New DOJ Attack on State Medical Marijuana Laws Could Land Feds Back in Court

Guest blogger Allen Hopper ponders the impact of letters sent recently by U.S. Attorneys to officials in medical marijuana states: will they affect an ACLU lawsuit alleging 10th amendment violations in the federal government’s prosecution of a Santa Cruz medical marijuana collective? or the enforcement of medical marijuana laws more generally? Hopper is the Police Practices Director for the ACLU of Northern California and previously coordinated drug policy-related litigation as the Litigation Director for the National ACLU’s Drug Law Reform Project.  A nationally recognized expert on marijuana law reform, he has been quoted extensively in the media, worked cases in state and federal courts, and testified before legislative committees on issues related to the intersection of federal and state drug laws. 

Allen Hopper

U.S. Attorneys in at least seven states recently sent letters to state government officials threatening to vigorously prosecute medical marijuana distribution–regardless of individual state law protections. Patient advocates have rightly cried foul, pointing to the so-called “Ogden Memo”—an October 2009 DOJ letter instructing federal prosecutors to refocus enforcement efforts away from providers operating in accordance with state medical marijuana laws. Despite the ominous sabre rattling, however, there have been no recent raids on state-registered dispensaries in any of the states that tightly regulate medical marijuana distribution.

So, what are these threatening new letters really about? In a letter to Attorney General Holder last week, the ACLU suggested that the federal government is improperly attempting to influence the states’ legislative processes. The ACLU points out that several of these letters landed on state officials’ desks just as new state laws regulating medical marijuana were about to be enacted. The Governor of Washington, for instance, vetoed a popular medical marijuana bill after receiving a letter from U.S. Attorneys threatening to prosecute state officials who license and regulate dispensaries. If the ACLU is right about the real purpose behind these U.S. Attorney letters, the feds may be opening a can of worms they’ll wish they hadn’t. A federal lawsuit put on hold in 2009 after the DOJ issued the Ogden Memo could be reopened, with court-ordered discovery into federal enforcement practices.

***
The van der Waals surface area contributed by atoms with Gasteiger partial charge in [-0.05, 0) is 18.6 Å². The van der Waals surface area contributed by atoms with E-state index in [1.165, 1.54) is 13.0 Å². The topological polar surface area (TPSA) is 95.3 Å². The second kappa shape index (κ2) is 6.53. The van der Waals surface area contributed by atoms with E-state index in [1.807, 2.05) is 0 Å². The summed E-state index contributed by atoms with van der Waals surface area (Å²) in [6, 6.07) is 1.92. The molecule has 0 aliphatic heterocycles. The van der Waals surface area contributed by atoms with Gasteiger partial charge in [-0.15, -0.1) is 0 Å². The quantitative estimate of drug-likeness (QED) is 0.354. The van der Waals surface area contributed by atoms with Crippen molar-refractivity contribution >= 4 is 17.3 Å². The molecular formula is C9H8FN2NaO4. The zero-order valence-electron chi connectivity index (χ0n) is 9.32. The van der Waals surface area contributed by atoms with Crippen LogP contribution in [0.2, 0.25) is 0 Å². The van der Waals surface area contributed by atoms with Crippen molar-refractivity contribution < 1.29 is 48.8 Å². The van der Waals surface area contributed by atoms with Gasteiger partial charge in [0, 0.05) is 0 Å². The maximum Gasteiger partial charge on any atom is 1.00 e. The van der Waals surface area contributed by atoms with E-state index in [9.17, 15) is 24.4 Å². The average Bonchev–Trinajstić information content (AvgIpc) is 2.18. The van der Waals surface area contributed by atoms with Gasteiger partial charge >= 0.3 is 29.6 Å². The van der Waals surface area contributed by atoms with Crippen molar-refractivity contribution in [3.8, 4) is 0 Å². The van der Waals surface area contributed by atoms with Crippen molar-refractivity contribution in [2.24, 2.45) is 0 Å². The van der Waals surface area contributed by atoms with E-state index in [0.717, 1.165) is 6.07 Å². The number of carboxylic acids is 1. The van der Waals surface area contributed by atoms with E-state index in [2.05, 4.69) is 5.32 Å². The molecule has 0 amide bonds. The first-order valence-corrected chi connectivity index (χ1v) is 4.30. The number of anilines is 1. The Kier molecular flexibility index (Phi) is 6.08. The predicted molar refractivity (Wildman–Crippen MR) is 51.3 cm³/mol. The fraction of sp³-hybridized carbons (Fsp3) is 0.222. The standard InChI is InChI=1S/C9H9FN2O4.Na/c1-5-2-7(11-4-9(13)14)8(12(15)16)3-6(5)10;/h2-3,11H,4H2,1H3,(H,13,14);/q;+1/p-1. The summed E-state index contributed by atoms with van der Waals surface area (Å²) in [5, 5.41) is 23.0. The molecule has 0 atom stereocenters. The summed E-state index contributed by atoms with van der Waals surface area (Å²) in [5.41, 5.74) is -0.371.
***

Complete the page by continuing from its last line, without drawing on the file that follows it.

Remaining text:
Way back during the G.W. Bush era, the City and the County of Santa Cruz, California, filed a lawsuit against the federal government in response to a 2002 DEA raid of a City-and-County-sanctioned medical marijuana garden. The case dragged on, as federal lawsuits do, but by October 2009, the federal district court had denied the federal government’s motion to dismiss the case, and lawyers for the plaintiffs were preparing to depose Bush and Obama administration officials about federal enforcement policies.  At issue

Best Practices for the State = Bust Practices for the Feds

was whether the government had selectively enforced federal marijuana laws in California, purposefully targeting those organizations operating in full compliance with state laws and most closely collaborating with local governments; the lawsuit asserted that such raids were an attempt to undermine state medical marijuana laws and force the state to re-criminalize medical marijuana.

But then the Justice Department issued the Ogden Memo, which DOJ attorneys asserted in court amounted to a significant shift in policy: those who complied with state medical marijuana laws would no longer be targeted. Santa Cruz voluntarily dismissed the case, but it did so with an unusual and important stipulation: the judge and the parties agreed that if the feds did not stick to the new policy, the case could be reinstated right where things left off.

In short, if the federal government isn’t careful, it may find itself back in front of a federal judge in Northern California having to answer uncomfortable questions about why the DOJ seems once again to be violating basic tenets of federalism by trying to bully state legislatures into marching in lockstep with federal marijuana prohibition.